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I have been successfully using NHibernate for quite some time now and have been able to solve a lot of pitfalls with an application that I developed with it and that is running in production. The recent hurdle really has me scratching my head, though.

Recently I had to expand the class library with some new classes that are nested as children to some already existing classes. I just copied the same model for aggregate mapping that I already was successfully using, but this time it does not work.

Now when I use the following in the parent mapping file:

  <bag name="SeaInfoItems" table="EDIImport_SeaInfo" lazy="false" cascade="save-update"> 
     <key column="EDI_FK_OWNERID"/> 
     <one-to-many class="FargoGate.AppLib.EdiImportSeaInfo, FargoGate.AppLib"/> 
  </bag> 

I can choose to, in the child class, either use:

  <property name="EDI_FK_OWNERID" column="EDI_FK_OWNERID" /> 

...which gives me the infamous "Invalid Index n for this SqlParameterCollection with Count=n" error.

OR I try with this solution I found after some Googling:

   <property name="EDI_FK_OWNERID" column="EDI_FK_OWNERID" insert="false" update="false" /> 

...which gives me a "Cannot insert the value NULL into column 'EDI_FK_OWNERID'... column does not allow nulls." error.

So basically I have to choose between pest and cholera.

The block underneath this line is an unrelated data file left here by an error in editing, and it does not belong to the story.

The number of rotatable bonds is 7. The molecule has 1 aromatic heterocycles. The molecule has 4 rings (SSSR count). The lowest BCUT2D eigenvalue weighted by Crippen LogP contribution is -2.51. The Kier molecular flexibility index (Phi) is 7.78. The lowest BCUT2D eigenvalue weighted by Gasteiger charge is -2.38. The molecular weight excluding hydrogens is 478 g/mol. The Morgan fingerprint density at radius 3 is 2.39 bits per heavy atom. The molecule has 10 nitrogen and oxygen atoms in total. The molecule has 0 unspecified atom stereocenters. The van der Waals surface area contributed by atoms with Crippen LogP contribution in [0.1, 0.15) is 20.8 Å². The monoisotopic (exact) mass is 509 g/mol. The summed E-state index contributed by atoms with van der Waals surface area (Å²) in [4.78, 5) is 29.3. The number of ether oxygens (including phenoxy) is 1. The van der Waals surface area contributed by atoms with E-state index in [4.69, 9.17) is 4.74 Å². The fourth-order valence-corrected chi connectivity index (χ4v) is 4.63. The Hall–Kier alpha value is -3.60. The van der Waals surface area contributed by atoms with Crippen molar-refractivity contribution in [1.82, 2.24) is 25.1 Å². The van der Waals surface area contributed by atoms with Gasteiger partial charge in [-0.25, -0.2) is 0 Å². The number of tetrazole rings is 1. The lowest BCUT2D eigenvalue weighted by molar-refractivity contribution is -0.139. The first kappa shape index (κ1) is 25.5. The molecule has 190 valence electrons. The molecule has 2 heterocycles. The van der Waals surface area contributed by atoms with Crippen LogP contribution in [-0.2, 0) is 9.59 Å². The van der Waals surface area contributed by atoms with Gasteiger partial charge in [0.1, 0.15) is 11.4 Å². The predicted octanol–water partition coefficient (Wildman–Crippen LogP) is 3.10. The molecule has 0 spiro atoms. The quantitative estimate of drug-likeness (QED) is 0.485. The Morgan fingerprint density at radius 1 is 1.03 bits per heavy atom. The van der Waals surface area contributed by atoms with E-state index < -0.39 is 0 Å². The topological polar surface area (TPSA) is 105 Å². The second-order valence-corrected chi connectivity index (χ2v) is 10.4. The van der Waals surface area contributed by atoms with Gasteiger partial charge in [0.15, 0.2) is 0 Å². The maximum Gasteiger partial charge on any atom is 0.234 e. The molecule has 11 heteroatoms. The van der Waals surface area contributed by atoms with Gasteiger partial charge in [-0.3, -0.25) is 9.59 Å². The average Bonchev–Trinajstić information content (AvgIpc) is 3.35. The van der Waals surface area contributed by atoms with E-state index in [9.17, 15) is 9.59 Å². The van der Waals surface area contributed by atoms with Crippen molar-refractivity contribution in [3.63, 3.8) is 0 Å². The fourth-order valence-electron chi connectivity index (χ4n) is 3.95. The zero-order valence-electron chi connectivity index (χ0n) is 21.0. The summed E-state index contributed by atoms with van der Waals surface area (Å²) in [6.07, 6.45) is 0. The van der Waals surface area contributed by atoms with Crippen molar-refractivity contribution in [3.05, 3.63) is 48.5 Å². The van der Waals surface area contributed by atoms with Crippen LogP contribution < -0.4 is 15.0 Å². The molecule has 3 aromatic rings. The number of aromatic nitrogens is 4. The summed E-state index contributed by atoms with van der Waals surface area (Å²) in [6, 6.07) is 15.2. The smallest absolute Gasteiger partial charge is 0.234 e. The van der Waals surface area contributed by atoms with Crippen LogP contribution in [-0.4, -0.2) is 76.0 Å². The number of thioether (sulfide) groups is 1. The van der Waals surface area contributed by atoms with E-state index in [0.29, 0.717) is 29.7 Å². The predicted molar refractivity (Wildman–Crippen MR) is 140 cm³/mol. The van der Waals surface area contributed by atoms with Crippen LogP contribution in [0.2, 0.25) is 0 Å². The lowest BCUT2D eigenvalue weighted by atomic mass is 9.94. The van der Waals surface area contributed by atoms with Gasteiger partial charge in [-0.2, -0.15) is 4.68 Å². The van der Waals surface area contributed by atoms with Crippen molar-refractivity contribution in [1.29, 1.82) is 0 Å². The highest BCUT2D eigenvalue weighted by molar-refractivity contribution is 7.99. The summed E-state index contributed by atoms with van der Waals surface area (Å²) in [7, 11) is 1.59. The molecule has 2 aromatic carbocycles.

What I don't get is that it works flawlessly for the already existing aggregate classes, and I really cannot spot the difference. The only thing is that this foreign key (EDI_FK_OWNERID) could refer to two different parent tables. Bad database design, I know, but I didn't design it, and it is my task to develop up to it for better or worse. I cannot change the database design.

The other difference is that I totally removed the foreign key reference from the already existing child classes (the mappings as well as the class members). I tried to emulate that of course, but of no avail.

Also I discovered that one of the new classes (which is quite small) also works fine. But I cannot see what the difference is here either. I am stumped!

Anyone has a clue?

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1  
actually the invalid index n ... exception whould have led you straight to stackoverflow.com/questions/2298026/… –  Jaguar Mar 29 '11 at 19:18

1 Answer 1

up vote 42 down vote accepted

Aaargh! It was so much on a wrong leg with this infamous “Invalid Index n for this SqlParameterCollection with Count=n” error that I overlooked the obvious: A duplicate mapping of a field for ONE of the classes. In that particular mapping I left this error, where the primary key is also defined as a property:

 <id name="ID" column="ID">
   <generator class="guid" />
 </id>
 <property name="ID" column="ID" /> 

Now that was a waste of time trying to debug that!

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+1 for pointing out that it could be a duplicate in ONE of the classes... I had already resolved this for the parent class... forgot completely about a child class! –  PJUK Jan 18 '12 at 14:59
    
Agreed, this helped to know what to look for. Thanks for sharing. –  Nexxas Jul 30 '12 at 16:14
    
A lot later, but thanks. I'm working with legacy databases too, and now I'm working with a table that has 45 columns, and I had no idea what was wrong... and bingo, two properties were mapped to the same column because of a copypasta typo. Thanks! –  CMPerez Oct 18 '13 at 7:13
    
Thank you for clarifying an unhelpful error message. –  Duane Jan 27 at 23:07

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